Russia Threatens to Break All Ties With The US If it’s Designated as a State Sponsor of Terror 

Further deglobalization will be the likely the result of a state sponsor of terror designation. 

The Russian government recently issued the United States government a stern warning about breaking diplomatic ties should the US seize its assets or classify Russia as a “state sponsor of terrorism.”

“We warn the Americans of the detrimental consequences of such actions that will permanently damage bilateral relations, which is neither in their nor in our interests,” Russian diplomat Alexander Darchiev said to Russian-state media outlet TASS on August 13, 2022.  

In addition, Darchiev called attention to the fact that the US state’s  influence over Ukraine had reached to such a point that “Americans are increasingly becoming more and more a direct party in the conflict”.

On August 12, 2022, Darchiyev stated that if the US Senate passes legislation classifying Russia as a state sponsor of terrorism, it will bring about “the most serious collateral damage for bilateral diplomatic relations, to the point of downgrading and even breaking them off.”

“The American side has been warned,” he stated.

On August 11, the Baltic country Latvia passed legislation designating Russia as a state sponsor of terrorism in response to Russia’s special military operation in Ukraine. Latvia has called on fellow NATO member states to take harsher sanctions action against Russia.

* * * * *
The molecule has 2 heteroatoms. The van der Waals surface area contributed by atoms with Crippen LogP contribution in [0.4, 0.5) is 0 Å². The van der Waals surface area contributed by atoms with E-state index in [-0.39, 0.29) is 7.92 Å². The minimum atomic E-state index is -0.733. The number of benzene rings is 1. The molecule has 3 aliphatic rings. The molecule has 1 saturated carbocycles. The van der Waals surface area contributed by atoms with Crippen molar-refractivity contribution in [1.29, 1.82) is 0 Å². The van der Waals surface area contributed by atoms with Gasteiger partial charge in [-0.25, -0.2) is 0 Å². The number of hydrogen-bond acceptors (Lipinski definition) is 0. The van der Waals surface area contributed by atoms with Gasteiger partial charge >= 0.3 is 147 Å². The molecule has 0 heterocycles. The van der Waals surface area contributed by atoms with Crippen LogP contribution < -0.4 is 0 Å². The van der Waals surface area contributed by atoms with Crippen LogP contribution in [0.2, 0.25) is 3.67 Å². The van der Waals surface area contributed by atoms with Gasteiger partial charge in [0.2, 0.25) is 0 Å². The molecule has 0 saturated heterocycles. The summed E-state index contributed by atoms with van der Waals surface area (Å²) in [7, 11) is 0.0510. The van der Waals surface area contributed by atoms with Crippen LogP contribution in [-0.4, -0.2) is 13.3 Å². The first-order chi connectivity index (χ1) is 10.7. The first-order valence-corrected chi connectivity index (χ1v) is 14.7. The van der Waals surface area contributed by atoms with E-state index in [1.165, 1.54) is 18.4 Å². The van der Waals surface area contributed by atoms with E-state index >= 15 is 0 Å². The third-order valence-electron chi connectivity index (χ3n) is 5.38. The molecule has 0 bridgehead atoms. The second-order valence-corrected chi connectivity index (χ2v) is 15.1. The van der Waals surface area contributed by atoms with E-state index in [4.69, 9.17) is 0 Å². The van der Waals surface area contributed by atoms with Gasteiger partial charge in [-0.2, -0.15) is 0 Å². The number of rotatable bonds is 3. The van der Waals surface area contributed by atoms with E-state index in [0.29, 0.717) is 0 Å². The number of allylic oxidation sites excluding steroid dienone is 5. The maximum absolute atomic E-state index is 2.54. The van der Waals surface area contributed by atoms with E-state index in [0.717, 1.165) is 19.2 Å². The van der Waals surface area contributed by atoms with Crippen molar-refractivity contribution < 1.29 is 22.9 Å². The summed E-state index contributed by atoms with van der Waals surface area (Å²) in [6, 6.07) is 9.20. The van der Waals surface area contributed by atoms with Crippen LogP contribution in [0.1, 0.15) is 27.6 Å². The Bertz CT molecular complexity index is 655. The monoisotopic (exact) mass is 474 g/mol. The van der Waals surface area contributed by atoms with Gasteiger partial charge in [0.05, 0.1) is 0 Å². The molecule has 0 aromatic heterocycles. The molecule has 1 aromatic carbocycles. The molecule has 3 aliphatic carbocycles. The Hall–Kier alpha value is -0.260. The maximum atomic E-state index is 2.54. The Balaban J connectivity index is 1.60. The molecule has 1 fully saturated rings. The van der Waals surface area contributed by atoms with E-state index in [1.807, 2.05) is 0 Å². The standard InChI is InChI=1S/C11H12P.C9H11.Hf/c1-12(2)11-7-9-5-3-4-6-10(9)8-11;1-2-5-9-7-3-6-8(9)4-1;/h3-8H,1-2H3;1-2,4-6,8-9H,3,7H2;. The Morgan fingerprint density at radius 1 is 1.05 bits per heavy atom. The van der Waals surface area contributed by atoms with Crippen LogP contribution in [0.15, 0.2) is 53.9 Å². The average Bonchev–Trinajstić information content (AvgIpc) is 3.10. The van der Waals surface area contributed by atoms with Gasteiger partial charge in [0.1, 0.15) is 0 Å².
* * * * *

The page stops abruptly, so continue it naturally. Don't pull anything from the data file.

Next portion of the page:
Secretary of State Antony Blinken has been hesitant about pushing for a state sponsor of terrorism designation for Russia. 

“The costs that have been imposed on Russia by us and by other countries are absolutely in line with the consequences that would follow from designation as a state sponsor of terrorism,” Blinken stated. “So the practical effects of what we’re doing are the same.”

Not only would designating Russia as a state sponsor of terrorism accelerate the deterioration of relations between Russia and the US, it could unleash further deglobalization. Countries who have otherwise normal economic and political relations with Russia could potentially face negative sanctions if they continue their normal interactions with a country that the US has deemed as a state sponsor of terrorism. In effect, normal trade interactions between countries could retrench and potentially cease.

Overall, such a move is risky and will lead to a further decay of relations between the two countries. Moreover, this move would compel Russia to tighten its relations with China and even Iran, thereby creating a Eurasian geopolitics axis that will act as a balancing coalition against the Collective West.

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